We’ve written extensively about American Express Centurion Lounges. Located at eight airports in the US and reserved exclusively for Centurion and Platinum card holders and their guests, the clubs are elegant retreats featuring a complimentary full bar, free hot meals designed by celebrity chefs, luxurious shower suites, and stylish seating and work areas with power outlets aplenty.
At least, that’s the theory.
The reality is that most lounges are operating at capacity. The typical guest experience is not what American Express envisioned when designing the lounges, which were initially an exclusive perk for Centurion members. Several clubs routinely have to turn patrons away—The Centurion Lounge Seattle and Miami are infamous in this regard—and most struggle to offer enough seats, let alone an intimate and exclusive ambiance, or timely access to showers and daybeds.
Ultimately, that’s a testament to the runway success of the product. The unveiling of the first Centurion Lounge at Dallas/Ft. Worth airport in 2013 sent ripples throughout the industry, forcing airlines to improve their offerings and remodel clubs. Six years later, despite significant improvements, passengers who have airline club access often choose The Centurion Lounge despite the crowds.
American Express tweaks access policies for Platinum members
In an effort to mitigate crowding, American Express will make the following changes to the access policy for Platinum card holders, as of March 22, 2019. There are no changes for Centurion members.
- No more access upon arrival. Currently, members are welcome to visit any lounge at any point during their trip, including upon arrival at their final destination. As of March 22, members will only receive access when departing or connecting.
- Access within 3 hours of departure only. Currently, members may stay at a lounge for as long as they want. As of March 22, access will only be granted within three hours of departure.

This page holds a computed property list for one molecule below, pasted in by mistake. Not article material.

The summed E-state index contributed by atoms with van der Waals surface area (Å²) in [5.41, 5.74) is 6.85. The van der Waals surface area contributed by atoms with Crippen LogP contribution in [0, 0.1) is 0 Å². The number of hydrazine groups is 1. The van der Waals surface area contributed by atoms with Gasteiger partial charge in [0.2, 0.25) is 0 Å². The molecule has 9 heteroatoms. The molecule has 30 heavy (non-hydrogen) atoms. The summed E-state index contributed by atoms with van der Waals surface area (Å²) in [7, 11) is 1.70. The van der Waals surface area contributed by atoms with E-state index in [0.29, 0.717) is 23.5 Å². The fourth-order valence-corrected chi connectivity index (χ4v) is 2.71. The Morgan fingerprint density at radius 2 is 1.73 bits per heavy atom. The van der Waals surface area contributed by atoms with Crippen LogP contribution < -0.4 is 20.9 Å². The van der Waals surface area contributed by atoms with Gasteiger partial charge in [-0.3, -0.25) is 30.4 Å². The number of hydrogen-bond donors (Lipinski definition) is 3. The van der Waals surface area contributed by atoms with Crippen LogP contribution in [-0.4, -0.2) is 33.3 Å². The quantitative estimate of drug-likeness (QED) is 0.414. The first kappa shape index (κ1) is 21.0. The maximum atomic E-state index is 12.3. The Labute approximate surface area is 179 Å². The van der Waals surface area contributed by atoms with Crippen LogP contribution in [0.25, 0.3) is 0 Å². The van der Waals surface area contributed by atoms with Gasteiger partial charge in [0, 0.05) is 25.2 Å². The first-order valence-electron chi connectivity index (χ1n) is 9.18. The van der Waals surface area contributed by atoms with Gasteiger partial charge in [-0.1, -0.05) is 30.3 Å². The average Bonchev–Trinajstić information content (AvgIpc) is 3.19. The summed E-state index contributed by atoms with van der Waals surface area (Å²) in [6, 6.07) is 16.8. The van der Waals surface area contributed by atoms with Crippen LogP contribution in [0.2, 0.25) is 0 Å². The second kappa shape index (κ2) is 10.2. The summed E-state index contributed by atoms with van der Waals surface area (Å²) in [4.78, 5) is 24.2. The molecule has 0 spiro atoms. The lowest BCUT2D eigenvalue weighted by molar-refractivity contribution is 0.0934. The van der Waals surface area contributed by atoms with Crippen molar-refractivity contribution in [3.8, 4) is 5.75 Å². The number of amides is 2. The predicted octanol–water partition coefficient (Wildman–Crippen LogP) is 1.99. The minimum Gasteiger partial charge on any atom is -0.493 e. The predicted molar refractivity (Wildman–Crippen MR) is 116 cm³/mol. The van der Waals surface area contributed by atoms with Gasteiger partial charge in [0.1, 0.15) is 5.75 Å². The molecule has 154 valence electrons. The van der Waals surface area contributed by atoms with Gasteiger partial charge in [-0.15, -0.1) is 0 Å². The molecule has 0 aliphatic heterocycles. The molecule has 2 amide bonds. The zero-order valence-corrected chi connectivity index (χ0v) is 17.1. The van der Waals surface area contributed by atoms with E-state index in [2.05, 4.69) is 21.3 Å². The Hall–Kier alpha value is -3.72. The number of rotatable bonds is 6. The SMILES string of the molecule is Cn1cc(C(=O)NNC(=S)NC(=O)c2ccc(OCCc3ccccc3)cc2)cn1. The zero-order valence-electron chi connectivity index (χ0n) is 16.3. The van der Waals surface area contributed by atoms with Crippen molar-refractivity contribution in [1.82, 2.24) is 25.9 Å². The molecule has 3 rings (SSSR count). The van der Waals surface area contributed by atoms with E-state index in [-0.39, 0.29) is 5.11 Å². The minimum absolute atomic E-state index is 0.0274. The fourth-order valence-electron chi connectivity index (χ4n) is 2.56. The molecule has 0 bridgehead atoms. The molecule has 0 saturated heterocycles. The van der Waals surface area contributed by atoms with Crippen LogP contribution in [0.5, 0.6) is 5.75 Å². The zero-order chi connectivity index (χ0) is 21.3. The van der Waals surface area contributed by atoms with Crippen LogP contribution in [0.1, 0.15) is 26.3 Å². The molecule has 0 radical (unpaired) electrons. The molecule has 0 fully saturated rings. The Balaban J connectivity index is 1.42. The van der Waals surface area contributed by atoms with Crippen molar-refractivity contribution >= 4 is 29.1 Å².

While most travelers should feel little impact—other than, hopefully, a quieter experience—the change will affect red-eye passengers, as well as those with long layovers.
- The change to the arrival policy marks an end to the use of The Centurion Lounge as a place to shower and enjoy breakfast after a red-eye transcontinental flight. At San Francisco International airport, for example, the Centurion Lounge is the only domestic lounge with showers in Terminal 3.
- The Centurion Lounge becomes of limited use during long layovers. The three-hour limit translates into a two-hour limitation in practice, seeing that most airlines start boarding 45 to 50 minutes before departure. Assuming a remote gate or terminal change, that’s little lounging time left.
In response to member feedback, as of March 22nd, children under 2 years of age will be admitted free of charge, in addition to two guests. This policy is bound to be popular with families—but possibly less so with business travelers. Fortunately, most Centurion Lounges feature a sound-proof family room.
American Express renovates lounges with additional space and seating
In an other attempt to mitigate crowding, American Express is touching up several lounges to increase capacity.
The financial institution has been coy about the details, but we understand that there may be changes to the bar areas, for example—the monumental bar design is certainly a visual highlight, but it’s not especially space efficient. There may also be improvements to the seating layout in order to accommodate additional guests.
These renovations have started throughout the network. The Centurion Lounge at Miami International Airport is currently closed, and expected to re-open in the next few days; while The Centurion Lounge Seattle will be temporarily closed for a short period in March.
As of March 22, 2019, American Express will phase out Centurion Lounge access upon arrival, and restrict access to three hours before departure, in an effort to mitigate crowding. In parallel, American Express is re-introducing complimentary access for children under two years old.
While any new restriction is a take-back, ultimately these are pragmatic and common-sense changes that will not impact most travelers. It remains however to be seen if they will make a material difference.
American Express is also working with most airports to obtain additional space, though it will likely be years before any real expansion plans pan out.